Skulk struggled and squirmed underneath the other man, but the limp form combined with the slick blood and his hurt leg kept him from being able to work himself free. He lay there, watching as the magical power faded from the other man’s hand as his life drained away. It had surrounded his hand, glowing like a soft lantern. Skulk eye’s seemed to fasten onto it, watching that glow. He worked one of his hands free and reached up to touch the glow as it faded. As his skin touched the glow, pieces seemed to fall together in his mind. He had seen people using magics before, but never understood how it had worked. He’d never gone to a tutor for it, he’d never read about it. But here, the power that he touched as it died away seemed to cause something in his awareness to unlock and Skulk understood the ability. He closed his eyes and lay his head back, feeling safe in the moment. Who would bother with two dead looking men on the deck in this fray? He thought about touching that power again, and found that he had a small reserve of it, seemingly appearing in the back of his mind.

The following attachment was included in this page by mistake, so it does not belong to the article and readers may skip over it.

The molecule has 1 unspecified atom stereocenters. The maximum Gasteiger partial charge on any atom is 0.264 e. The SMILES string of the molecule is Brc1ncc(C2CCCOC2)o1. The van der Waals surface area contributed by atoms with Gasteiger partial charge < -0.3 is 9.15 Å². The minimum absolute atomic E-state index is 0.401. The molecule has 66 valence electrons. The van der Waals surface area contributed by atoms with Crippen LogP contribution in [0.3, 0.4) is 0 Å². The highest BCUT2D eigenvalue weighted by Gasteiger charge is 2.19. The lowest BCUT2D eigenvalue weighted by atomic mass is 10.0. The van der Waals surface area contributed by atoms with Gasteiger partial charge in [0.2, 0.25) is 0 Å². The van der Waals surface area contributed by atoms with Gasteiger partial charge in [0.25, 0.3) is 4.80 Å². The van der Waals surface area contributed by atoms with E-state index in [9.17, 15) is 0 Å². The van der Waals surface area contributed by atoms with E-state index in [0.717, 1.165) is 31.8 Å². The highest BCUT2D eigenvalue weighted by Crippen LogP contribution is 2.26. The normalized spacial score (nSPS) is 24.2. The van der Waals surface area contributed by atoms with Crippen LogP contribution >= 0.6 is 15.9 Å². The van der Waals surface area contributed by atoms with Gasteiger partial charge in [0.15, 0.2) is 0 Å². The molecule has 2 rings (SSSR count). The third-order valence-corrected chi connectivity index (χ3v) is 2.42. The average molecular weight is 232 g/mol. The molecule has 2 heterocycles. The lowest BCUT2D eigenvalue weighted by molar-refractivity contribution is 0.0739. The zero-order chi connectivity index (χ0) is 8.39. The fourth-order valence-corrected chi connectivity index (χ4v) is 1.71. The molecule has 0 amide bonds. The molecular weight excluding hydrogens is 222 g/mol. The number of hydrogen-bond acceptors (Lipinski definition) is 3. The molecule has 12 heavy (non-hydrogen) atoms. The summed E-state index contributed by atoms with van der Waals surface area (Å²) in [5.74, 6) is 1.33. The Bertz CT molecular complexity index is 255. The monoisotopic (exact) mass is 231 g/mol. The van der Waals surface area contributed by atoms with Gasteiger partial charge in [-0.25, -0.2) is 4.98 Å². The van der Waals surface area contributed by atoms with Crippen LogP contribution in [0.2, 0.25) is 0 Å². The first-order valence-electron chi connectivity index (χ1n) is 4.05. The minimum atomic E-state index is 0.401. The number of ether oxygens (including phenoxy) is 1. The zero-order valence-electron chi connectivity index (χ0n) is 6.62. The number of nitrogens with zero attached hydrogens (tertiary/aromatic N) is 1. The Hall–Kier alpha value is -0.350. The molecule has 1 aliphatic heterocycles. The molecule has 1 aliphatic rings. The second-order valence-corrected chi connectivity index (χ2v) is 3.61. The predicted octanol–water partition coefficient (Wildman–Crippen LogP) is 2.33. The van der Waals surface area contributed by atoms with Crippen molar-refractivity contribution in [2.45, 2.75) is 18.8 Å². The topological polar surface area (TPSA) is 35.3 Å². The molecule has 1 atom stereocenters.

The shouts and scuffles of boots nearby snapped his eyes open, and he watched as a man fell near him, a small hole in his throat. He turned his head in time to see Captain Storm extend his hand again and throw another small dart of light that leapt out, striking another man. The second man took the spell on his arm, and stumbled, holding what looked like a burned hole in his arm. His mind seemed to whirl with what he had seen again. The captain had taken a small piece of that power and thrown it. He prodded that small reserve, finding that he could mentally draw a bit of it out. His free hand began a soft glow of its own.